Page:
trainer = pl.Trainer(), train_dataloaders=train_loader)

The Trainer automates:


If you prefer to manually manage optimizers, you can use the Manual Optimization mode (i.e., RL, GANs, and so on).

That’s it!

These are the main two components you need to know in Lightning in general. All the other features of Lightning are either features of the Trainer or LightningModule or are extensions for advanced use-cases.

Basic Features

Manual vs Automatic Optimization

Automatic Optimization

With Lightning, you don’t need to worry about when to enable/disable grads, do a backward pass, or update optimizers as long as you return a loss with an attached graph from the training_step() method, Lightning will automate the optimization.

def training_step(self, batch, batch_idx):
    loss = self.encoder(batch)
    return loss

Manual Optimization

For certain research like GANs, reinforcement learning, or something with multiple optimizers or an inner loop, you can turn off automatic optimization and fully control it yourself.

Turn off automatic optimization, and you control the optimization!

def __init__(self):
    self.automatic_optimization = False

def training_step(self, batch, batch_idx):
    # access your optimizers with use_pl_optimizer=False. Default is True,
    # setting use_pl_optimizer=True will maintain plugin/precision support
    opt_a, opt_b = self.optimizers(use_pl_optimizer=True)

    loss_a = self.generator(batch)
    # use `manual_backward()` instead of `loss.backward` to automate half precision, etc...

    loss_b = self.discriminator(batch)

Loop Customization

If you need even more flexibility, you can fully customize the training loop to its core. These are usually required to be customized for advanced use-cases. Learn more inside Loops docs.

Predict or Deploy

When you’re done training, you have three options to use your LightningModule for predictions.

Option 1: Sub-models

Pull out any model inside your system for predictions.

# ----------------------------------
# to use as embedding extractor
# ----------------------------------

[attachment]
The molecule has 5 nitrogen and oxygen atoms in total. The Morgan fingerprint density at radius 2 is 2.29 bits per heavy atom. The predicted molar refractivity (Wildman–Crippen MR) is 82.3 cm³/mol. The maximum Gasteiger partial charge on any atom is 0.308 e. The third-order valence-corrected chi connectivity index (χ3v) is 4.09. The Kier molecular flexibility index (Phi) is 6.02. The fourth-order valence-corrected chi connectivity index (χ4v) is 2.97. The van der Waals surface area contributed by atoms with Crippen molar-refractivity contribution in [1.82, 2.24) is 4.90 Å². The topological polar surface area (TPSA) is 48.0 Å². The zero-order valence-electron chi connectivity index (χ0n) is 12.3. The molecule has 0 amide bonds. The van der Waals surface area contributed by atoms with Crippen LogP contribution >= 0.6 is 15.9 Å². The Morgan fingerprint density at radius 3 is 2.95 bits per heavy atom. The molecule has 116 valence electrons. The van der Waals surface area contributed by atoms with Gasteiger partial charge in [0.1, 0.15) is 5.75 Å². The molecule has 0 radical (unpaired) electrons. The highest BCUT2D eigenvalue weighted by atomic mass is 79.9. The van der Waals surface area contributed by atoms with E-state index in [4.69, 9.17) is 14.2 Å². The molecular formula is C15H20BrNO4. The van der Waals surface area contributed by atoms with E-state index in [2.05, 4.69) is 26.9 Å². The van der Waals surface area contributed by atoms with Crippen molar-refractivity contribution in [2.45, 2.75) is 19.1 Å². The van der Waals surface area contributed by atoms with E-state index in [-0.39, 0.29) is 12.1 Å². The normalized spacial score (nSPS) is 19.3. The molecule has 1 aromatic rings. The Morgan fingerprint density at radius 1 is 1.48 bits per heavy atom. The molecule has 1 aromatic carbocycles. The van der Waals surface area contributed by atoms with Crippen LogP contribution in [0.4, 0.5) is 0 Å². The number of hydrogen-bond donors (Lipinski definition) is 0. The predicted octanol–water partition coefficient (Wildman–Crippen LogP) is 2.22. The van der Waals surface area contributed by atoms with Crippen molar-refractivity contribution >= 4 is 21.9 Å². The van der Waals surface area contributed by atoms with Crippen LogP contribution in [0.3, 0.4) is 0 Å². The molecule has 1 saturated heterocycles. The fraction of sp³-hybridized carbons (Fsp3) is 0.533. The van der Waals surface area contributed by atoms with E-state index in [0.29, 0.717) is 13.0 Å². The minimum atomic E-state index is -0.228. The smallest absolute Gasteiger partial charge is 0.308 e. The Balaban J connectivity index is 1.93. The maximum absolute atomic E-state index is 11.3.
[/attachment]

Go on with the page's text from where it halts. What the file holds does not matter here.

autoencoder = LitAutoEncoder.load_from_checkpoint("path/to/checkpoint_file.ckpt")
encoder_model = autoencoder.encoder

# ----------------------------------
# to use as image generator
# ----------------------------------
decoder_model = autoencoder.decoder

Option 2: Forward

You can also add a forward method to do predictions however you want.

# ----------------------------------
# using the AE to extract embeddings
# ----------------------------------
class LitAutoEncoder(LightningModule):
    def __init__(self):
        self.encoder = nn.Sequential(nn.Linear(28 * 28, 64))

    def forward(self, x):
        embedding = self.encoder(x)
        return embedding

autoencoder = LitAutoEncoder()
embedding = autoencoder(torch.rand(1, 28 * 28))
# -------------------------------
# using the AE to generate images
# -------------------------------
class LitAutoEncoder(LightningModule):
    def __init__(self):
        self.decoder = nn.Sequential(nn.Linear(64, 28 * 28))

    def forward(self):
        z = torch.rand(1, 64)
        image = self.decoder(z)
        image = image.view(1, 1, 28, 28)
        return image

autoencoder = LitAutoEncoder()
image_sample = autoencoder()

Option 3: Production

For production systems, ONNX or TorchScript is much faster. Make sure you have added a forward method or trace only the sub-models you need.

  • TorchScript using to_torchscript() method.

autoencoder = LitAutoEncoder()
  • Onnx using to_onnx() method.

autoencoder = LitAutoEncoder()
input_sample = torch.randn((1, 28 * 28))
autoencoder.to_onnx(file_path="model.onnx", input_sample=input_sample, export_params=True)

Using Accelerators

It’s easy to use CPUs, GPUs, TPUs or IPUs in Lightning. There’s no need to change your code; simply change the Trainer options.


# train on CPU
trainer = Trainer()

# train on 8 CPUs
trainer = Trainer(accelerator="cpu", devices=8)

# train on 1024 CPUs across 128 machines